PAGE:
Has the noble Viscount really considered the financial burden that this will place on new graduates, especially those going into poorer paid jobs such as teaching and social work? All the Minister can offer is to extend the misery for a longer period. Has he considered—because he has not replied to the question—the extremely valid and important point put by the noble Baroness, Lady Seear, about the negative dowry? There is the case of the woman graduate who, for very good family reasons, cannot stay in continuous employment. What about her? She will be burdened with this negative dowry for many years.

Does the noble Viscount deny the evidence from other countries that student loans are a greater deterrent to young people from poorer families entering higher education than to those from better off families? Does he deny that? All the evidence points to it.

Who ultimately will pay the cost? These loans will increase the demand and increase the pressure for higher graduate salaries in commerce and industry. The noble Viscount may find this a joke. It is not a joke to the young chap leaving education and having to pay for it. It is not a joke at all. It is not a joke to the thousands of students who cannot make ends meet now because of this dreadful Government. Ultimately this will lead to higher pressure on salaries which will add to the costs of commerce and industry. It will distort the labour market by driving graduates from socially necessary but less well paid jobs such as teaching into better paid jobs. This appalling, dreadful, discredited and miserable Government are once more putting the clock back 50 years.

Viscount Davidson

My Lords, no doubt the noble Lord, Lord Glenamara, had to pay interest on his loan. The point about these loans is that they are interest free. It is nothing new for students to borrow money. One important finding of the survey of undergraduate income and expenditure was that almost half the students covered expected to have debts outstanding at the end of the year surveyed. The average amount which those students owed was £341. About 40 per cent. of the students had overdrafts; 15 per cent. had credit card debts; 6 per cent. borrowed from friends or relatives; and just under 2 per cent. had commercial loans averaging £662.

The whole point of the scheme is that these will be top-up loans. They will average £420 per year, with repayment of the capital after the graduate has found a job. If he cannot afford the repayment immediately, that repayment will be deferred until he can afford it. It must surely be right that those who receive the benefit of higher education should at some stage pay back to the country what they have derived from that higher education.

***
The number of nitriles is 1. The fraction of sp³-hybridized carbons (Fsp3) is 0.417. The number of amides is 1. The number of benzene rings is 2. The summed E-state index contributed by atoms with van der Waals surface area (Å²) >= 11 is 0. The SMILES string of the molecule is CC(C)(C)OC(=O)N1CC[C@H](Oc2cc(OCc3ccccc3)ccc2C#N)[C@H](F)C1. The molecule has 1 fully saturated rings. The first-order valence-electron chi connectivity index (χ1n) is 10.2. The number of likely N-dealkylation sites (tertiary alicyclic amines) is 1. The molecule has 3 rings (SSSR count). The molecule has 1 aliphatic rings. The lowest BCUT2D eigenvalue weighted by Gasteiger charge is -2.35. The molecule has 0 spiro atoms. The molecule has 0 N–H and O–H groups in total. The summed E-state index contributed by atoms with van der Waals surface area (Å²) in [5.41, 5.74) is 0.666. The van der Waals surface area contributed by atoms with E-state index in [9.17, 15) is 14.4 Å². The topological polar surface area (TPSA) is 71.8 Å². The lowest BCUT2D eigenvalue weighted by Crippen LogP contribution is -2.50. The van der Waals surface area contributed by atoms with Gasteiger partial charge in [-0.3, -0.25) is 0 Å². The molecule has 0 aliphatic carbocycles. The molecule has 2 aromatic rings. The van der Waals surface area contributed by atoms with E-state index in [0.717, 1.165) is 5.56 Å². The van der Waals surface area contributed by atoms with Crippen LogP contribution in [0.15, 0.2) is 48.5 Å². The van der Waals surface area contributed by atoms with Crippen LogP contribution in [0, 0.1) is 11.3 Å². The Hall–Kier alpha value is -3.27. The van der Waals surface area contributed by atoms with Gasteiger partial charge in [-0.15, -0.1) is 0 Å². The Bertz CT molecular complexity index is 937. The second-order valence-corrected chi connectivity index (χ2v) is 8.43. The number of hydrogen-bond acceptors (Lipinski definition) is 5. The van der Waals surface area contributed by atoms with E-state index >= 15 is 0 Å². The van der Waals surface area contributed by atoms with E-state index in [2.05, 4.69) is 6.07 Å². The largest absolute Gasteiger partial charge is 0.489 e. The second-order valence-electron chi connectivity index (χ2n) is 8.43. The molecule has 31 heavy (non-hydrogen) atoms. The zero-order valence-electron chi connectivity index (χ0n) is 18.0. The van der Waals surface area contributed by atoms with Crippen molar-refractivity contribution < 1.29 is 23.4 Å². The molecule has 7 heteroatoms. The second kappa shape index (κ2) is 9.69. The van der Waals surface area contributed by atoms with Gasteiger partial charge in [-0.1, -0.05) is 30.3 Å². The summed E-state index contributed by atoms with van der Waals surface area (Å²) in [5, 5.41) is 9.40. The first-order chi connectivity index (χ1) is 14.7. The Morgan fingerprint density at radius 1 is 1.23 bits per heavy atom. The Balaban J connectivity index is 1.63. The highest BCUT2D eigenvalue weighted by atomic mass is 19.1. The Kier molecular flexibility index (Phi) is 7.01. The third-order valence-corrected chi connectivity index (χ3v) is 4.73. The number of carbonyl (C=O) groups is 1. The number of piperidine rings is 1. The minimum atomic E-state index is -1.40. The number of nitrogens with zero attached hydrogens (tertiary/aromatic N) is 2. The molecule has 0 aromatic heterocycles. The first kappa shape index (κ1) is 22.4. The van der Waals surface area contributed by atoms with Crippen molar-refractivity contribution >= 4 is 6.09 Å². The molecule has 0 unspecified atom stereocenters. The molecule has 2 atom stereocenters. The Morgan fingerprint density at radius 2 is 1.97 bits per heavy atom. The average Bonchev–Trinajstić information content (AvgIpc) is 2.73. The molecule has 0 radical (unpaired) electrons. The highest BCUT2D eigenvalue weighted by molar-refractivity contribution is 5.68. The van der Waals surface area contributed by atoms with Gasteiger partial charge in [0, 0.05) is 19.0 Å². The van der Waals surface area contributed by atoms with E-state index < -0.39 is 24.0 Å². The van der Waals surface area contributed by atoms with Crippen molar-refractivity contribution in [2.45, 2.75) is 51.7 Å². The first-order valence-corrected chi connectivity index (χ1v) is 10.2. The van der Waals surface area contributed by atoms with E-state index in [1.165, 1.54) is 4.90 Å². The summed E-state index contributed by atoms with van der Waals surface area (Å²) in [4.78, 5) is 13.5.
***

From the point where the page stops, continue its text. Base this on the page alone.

Lord Renton

My Lords, can my noble friend assure us that the contents of the Bill will not be decided upon by the Government until the White Paper has been fully discussed in both Houses?

Viscount Davidson

My Lords, I am quite sure that there will be an opportunity to discuss the White Paper in both Houses. Of course I cannot speak for another place and indeed I cannot speak for this place. The matter has to be decided through the usual channels. However, I shall make my best endeavours to ensure that it will be discussed.

The Earl of Halsbury

My Lords, I must apologise to the noble Viscount for not being in my place when he rose. I got here as soon as possible. I shall read his opening remarks in Hansard with the greatest of interest.

Have the noble Viscount and the department in their thinking taken into account a most remarkable publication by Barr and Barnes, two academics at the London School of Economics, under the title of The Alternative White Paper? They have worked out an extremely closely reasoned scheme of a mixture, according to the heart's desire, of different ways of going about the problems with which we are faced. When I read the publication, it seemed to me to open new horizons in my own thinking. I wish to ask the noble Viscount whether he has had any regard to this publication. If not, I shall be delighted to provide him with a copy in order that his department may look at it.

Viscount Davidson

My Lords, I am sure that my right honourable friend and the department will have read this publication. I personally have not; I shall be very happy to receive a copy from the noble Earl.

Lord Parry